Among chronic low back pain (CLBP) patients, workers' compensation is associated with longer term prescription opioid analgesic use (OAU). The aim was to study the association between receiving Social Security Disability Insurance (SSDI) benefits and course of OAU. This prospective cohort study utilized data from primary care patients diagnosed with non-cancer CLBP. The outcomes were morphine equivalent dose (MED) - categorized as no OAU, 1-50mg MED, or >50mg MED - and change in MED over time using mixed multinomial logistic regression models. Covariates included sociodemographics, pain severity, pain management characteristics, continuity of care with their physician, health-related quality of life, number of comorbid health conditions, obesity, depression, and anxiety. In adjusted analysis, SSDI vs. non-SSDI patients were more likely to be receiving >50mg MED vs. no OAU at baseline (OR = 10.19; 95% CI:1.51-68.83). Differences in OAU trajectory between SSDI groups were nonsignificant (P = 0.204). Collection of SSDI benefits was an independent predictor of higher MED at baseline and persistently higher MED during 2 years of follow-up. Providers should consider the risk of persistent, high-dose opioid use in patients receiving SSDI benefits.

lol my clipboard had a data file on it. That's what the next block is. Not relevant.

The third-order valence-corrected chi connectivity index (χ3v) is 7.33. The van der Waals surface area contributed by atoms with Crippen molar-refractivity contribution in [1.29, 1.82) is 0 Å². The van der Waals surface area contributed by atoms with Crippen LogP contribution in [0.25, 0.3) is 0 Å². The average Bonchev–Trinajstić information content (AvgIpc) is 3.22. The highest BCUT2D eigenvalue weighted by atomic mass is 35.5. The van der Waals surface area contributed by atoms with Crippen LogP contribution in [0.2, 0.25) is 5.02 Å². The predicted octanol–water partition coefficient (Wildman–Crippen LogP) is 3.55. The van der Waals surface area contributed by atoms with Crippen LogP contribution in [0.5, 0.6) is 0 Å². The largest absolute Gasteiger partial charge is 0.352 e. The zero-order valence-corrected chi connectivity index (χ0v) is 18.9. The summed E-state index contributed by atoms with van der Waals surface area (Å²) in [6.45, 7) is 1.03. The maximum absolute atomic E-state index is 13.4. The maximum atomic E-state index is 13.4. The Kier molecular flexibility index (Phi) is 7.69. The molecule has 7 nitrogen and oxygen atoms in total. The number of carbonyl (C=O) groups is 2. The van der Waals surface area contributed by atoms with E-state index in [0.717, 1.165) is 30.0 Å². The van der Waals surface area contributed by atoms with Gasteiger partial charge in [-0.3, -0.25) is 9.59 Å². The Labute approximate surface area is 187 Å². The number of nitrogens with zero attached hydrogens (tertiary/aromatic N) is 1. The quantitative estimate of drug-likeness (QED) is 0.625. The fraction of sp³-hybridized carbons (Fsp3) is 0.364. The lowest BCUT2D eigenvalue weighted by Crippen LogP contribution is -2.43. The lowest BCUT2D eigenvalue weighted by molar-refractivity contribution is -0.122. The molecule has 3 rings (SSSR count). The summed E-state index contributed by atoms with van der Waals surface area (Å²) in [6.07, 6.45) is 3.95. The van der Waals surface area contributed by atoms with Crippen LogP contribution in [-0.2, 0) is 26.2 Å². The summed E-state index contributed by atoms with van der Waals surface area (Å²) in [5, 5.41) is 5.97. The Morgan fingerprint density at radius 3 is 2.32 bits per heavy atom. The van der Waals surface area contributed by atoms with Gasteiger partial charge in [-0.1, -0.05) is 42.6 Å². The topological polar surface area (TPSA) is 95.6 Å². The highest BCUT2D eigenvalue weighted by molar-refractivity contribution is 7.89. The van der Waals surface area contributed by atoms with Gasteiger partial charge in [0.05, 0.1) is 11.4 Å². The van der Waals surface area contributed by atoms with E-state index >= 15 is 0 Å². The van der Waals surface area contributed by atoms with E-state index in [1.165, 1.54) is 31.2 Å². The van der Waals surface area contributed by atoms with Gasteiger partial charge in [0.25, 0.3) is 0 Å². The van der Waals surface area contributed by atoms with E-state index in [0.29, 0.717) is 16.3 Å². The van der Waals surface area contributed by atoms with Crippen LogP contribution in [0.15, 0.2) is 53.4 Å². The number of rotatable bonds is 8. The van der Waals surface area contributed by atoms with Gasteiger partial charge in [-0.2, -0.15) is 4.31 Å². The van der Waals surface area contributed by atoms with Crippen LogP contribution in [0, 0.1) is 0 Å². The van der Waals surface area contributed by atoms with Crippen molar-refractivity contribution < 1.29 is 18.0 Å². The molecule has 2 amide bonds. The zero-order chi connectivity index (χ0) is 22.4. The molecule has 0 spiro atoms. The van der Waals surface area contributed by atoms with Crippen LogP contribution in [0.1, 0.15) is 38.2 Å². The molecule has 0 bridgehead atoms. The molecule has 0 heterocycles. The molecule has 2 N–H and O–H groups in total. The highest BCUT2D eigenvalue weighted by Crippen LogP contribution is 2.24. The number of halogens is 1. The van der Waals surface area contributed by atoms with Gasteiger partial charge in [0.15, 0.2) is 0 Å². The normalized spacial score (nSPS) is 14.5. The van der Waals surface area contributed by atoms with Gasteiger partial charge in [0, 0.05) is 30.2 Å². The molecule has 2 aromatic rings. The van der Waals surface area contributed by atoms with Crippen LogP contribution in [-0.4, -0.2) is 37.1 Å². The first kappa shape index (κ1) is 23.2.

- occupational health
ASJC Scopus subject areas
- Leadership and Management
- Health Policy
- Public Health, Environmental and Occupational Health